# How do you find the derivative of #x^(3/2)#?

See Power Rule.

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To find the derivative of ( x^{\frac{3}{2}} ), you can use the power rule for differentiation. According to the power rule, if you have a function in the form ( x^n ), where ( n ) is a constant, the derivative is ( nx^{n-1} ). Applying this rule to ( x^{\frac{3}{2}} ), the derivative is ( \frac{3}{2}x^{\frac{3}{2}-1} ), which simplifies to ( \frac{3}{2}x^{\frac{1}{2}} ). Therefore, the derivative of ( x^{\frac{3}{2}} ) is ( \frac{3}{2}x^{\frac{1}{2}} ).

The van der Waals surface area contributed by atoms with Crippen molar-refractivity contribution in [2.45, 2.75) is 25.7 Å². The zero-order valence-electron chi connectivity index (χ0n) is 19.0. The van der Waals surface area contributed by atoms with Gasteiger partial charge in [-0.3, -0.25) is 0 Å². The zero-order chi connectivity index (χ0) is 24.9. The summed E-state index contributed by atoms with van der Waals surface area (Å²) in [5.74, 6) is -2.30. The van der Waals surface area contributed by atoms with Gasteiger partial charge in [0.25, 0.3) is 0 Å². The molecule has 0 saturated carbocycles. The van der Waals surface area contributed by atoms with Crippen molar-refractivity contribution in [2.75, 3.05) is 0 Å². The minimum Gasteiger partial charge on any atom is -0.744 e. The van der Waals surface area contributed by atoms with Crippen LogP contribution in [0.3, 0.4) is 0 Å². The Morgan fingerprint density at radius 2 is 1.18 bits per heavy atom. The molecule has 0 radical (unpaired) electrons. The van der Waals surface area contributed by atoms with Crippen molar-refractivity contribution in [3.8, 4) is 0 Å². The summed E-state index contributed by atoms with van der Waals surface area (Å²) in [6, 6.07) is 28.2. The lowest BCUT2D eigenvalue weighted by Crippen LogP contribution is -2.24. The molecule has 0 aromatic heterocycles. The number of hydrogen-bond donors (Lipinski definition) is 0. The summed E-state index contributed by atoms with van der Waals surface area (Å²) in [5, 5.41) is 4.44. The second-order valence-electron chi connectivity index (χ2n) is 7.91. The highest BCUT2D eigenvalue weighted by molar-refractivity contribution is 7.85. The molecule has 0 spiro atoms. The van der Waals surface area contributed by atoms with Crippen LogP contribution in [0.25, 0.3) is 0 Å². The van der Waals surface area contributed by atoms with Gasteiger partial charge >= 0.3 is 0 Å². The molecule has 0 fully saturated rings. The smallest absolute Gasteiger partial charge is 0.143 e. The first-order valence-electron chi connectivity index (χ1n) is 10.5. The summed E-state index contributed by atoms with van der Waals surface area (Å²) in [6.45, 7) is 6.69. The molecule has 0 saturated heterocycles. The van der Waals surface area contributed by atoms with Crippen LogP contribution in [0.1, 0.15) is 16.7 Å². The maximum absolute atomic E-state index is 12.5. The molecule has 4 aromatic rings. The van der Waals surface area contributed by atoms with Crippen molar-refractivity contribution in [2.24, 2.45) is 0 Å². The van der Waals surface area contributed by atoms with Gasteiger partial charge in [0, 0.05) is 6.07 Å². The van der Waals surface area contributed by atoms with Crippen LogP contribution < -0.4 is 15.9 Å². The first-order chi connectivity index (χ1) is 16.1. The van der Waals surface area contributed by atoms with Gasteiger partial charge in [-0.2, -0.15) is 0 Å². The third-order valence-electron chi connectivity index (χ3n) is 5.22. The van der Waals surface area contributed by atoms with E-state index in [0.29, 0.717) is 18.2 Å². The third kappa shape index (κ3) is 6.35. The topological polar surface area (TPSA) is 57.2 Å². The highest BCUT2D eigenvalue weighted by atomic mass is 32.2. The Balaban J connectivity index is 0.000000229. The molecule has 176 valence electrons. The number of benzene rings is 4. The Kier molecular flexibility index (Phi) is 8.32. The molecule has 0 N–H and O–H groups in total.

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When evaluating a one-sided limit, you need to be careful when a quantity is approaching zero since its sign is different depending on which way it is approaching zero from. Let us look at some examples.

When evaluating a one-sided limit, you need to be careful when a quantity is approaching zero since its sign is different depending on which way it is approaching zero from. Let us look at some examples.

When evaluating a one-sided limit, you need to be careful when a quantity is approaching zero since its sign is different depending on which way it is approaching zero from. Let us look at some examples.

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